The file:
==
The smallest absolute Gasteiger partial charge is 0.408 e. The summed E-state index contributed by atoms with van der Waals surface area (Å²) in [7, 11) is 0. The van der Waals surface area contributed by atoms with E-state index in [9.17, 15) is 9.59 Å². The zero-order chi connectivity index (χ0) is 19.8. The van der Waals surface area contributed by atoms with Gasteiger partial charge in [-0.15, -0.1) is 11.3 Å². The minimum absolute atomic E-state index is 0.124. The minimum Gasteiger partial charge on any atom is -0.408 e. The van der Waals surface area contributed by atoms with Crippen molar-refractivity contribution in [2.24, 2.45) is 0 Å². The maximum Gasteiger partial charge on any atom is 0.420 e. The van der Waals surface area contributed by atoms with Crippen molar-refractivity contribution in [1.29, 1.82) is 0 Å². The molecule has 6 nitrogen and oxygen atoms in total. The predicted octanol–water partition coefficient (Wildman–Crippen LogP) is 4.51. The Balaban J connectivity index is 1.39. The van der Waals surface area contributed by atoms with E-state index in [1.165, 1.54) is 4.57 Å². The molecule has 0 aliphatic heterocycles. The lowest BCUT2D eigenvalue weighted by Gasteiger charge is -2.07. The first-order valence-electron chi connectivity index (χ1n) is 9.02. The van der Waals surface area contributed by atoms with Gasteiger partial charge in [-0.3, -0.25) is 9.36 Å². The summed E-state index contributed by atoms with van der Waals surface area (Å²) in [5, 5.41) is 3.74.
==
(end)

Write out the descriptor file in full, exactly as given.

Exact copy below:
The smallest absolute Gasteiger partial charge is 0.408 e. The summed E-state index contributed by atoms with van der Waals surface area (Å²) in [7, 11) is 0. The van der Waals surface area contributed by atoms with E-state index in [9.17, 15) is 9.59 Å². The zero-order chi connectivity index (χ0) is 19.8. The van der Waals surface area contributed by atoms with Gasteiger partial charge in [-0.15, -0.1) is 11.3 Å². The minimum absolute atomic E-state index is 0.124. The minimum Gasteiger partial charge on any atom is -0.408 e. The van der Waals surface area contributed by atoms with Crippen molar-refractivity contribution in [2.24, 2.45) is 0 Å². The maximum Gasteiger partial charge on any atom is 0.420 e. The van der Waals surface area contributed by atoms with Crippen molar-refractivity contribution in [1.29, 1.82) is 0 Å². The molecule has 6 nitrogen and oxygen atoms in total. The predicted octanol–water partition coefficient (Wildman–Crippen LogP) is 4.51. The Balaban J connectivity index is 1.39. The van der Waals surface area contributed by atoms with E-state index in [1.165, 1.54) is 4.57 Å². The molecule has 0 aliphatic heterocycles. The lowest BCUT2D eigenvalue weighted by Gasteiger charge is -2.07. The first-order valence-electron chi connectivity index (χ1n) is 9.02. The van der Waals surface area contributed by atoms with Gasteiger partial charge in [-0.3, -0.25) is 9.36 Å². The summed E-state index contributed by atoms with van der Waals surface area (Å²) in [5, 5.41) is 3.74.